You can tell a lot about a person's character from whom he or she chooses to praise, and whom he or she chooses not to.
Late last week, in a visit to Colorado, President Obama singled out, specifically, the U.S. women's soccer team, which beat Japan in the Olympic final to win a gold medal. During his swing through Colorado, Obama stopped by the U.S. Olympic Committee's training center, where he trumpeted, "We have to give a special shout-out to the women's soccer team today avenging the loss in the World Cup."
I hate to be a wet blanket, but the U.S. women's soccer team doesn't deserve a "special shout-out" any more than, say, American sprinters Allyson Felix and Sandra Richards-Ross, who won gold medals in, respectively, the women's 200-meter run and the women's 400-meter run.
And, to be even more of a wet blanket, I feel compelled to add that Felix and Richards-Ross won their gold medals without help from the officials.
Even the most partisan American soccer fans will have to admit that wasn't the case with the American women's soccer team. By all rights, they shouldn't even have been in the gold medal game against Japan. Team Canada was leading the Americans 3-2 late in the semifinal game when, expert soccer commentators on NBC later told us, an official made an egregious call against the Canadian goalie.
The call allowed the Americans a shot at the Canadian goal with a slew of Canadian players lined up to block it. The kick caromed off the arms of two successive Canadian players. The officials were quick to call a hand ball, giving the Americans a penalty kick.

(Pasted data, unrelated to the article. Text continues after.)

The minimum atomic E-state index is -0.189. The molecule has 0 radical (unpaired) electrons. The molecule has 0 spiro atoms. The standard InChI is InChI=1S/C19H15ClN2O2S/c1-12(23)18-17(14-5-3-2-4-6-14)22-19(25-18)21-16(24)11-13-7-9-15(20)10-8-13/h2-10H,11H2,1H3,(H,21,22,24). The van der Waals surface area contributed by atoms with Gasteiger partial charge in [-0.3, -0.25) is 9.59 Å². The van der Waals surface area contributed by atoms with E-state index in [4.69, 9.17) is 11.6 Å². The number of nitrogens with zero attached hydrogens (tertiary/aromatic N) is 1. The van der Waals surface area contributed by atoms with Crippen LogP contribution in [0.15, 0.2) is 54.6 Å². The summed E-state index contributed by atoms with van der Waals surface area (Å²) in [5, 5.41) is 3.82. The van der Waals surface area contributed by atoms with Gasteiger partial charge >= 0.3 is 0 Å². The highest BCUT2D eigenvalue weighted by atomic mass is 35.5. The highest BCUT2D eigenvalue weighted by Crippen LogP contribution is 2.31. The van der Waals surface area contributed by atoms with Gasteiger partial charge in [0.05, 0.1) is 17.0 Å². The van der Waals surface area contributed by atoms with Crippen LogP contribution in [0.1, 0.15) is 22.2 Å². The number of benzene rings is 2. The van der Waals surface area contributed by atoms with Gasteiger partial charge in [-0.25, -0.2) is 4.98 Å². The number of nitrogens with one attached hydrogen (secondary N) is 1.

The Americans scored on the kick and tied the game, which they won in overtime.
Members of the Canadian team were furious, and I can't blame them. They must have had the feeling that, 200 years after we tried to bust their country's hump by invading Canada in the War of 1812, we had successfully busted their humps in the Olympics.
During the gold medal game, the ball clearly hit the arm of an American player. That should have led to a penalty kick that might have tied the score, but the ref didn't bother to call it, even though it was more obvious and flagrant than the one officials were so quick to call against the Canadians.
So yes, the American women's soccer team had some help on its way to that gold medal. That's the kindest assessment of the facts. The worst would be that Olympic soccer officials seemed to be hell-bent on doing all they could to assure a victory for the American women's team.
I'm all for Americans winning gold medals, but fair, darn it, is fair.
Likewise, Obama not only doesn't give the proverbial tinker's dam about fair, but he'll also have no truck with it. His administration, in a blatant and craven attempt to troll for Latino votes, announced a policy that will allow young illegal immigrants to apply for work permits and stay in the United States, if only temporarily.
Republicans rightly pointed out that would be unfair to those who want to immigrate to the United States legally. This bothers Obama not one iota. His attempt earlier this year to jackboot Catholic institutions into providing health insurance coverage for birth control was not only unfair, but also downright unconstitutional.
But this is a president who thinks the Roe v. Wade decision, a ruling that condemned millions of unborn children to the surgeon's knife, was the very essence of fairness.
No wonder he's ecstatic about the American women's Olympic soccer team unfairly winning the gold medal.
Examiner Columnist Gregory Kane is a Pulitzer-nominated news and opinion journalist who has covered people and politics from Baltimore to the Sudan.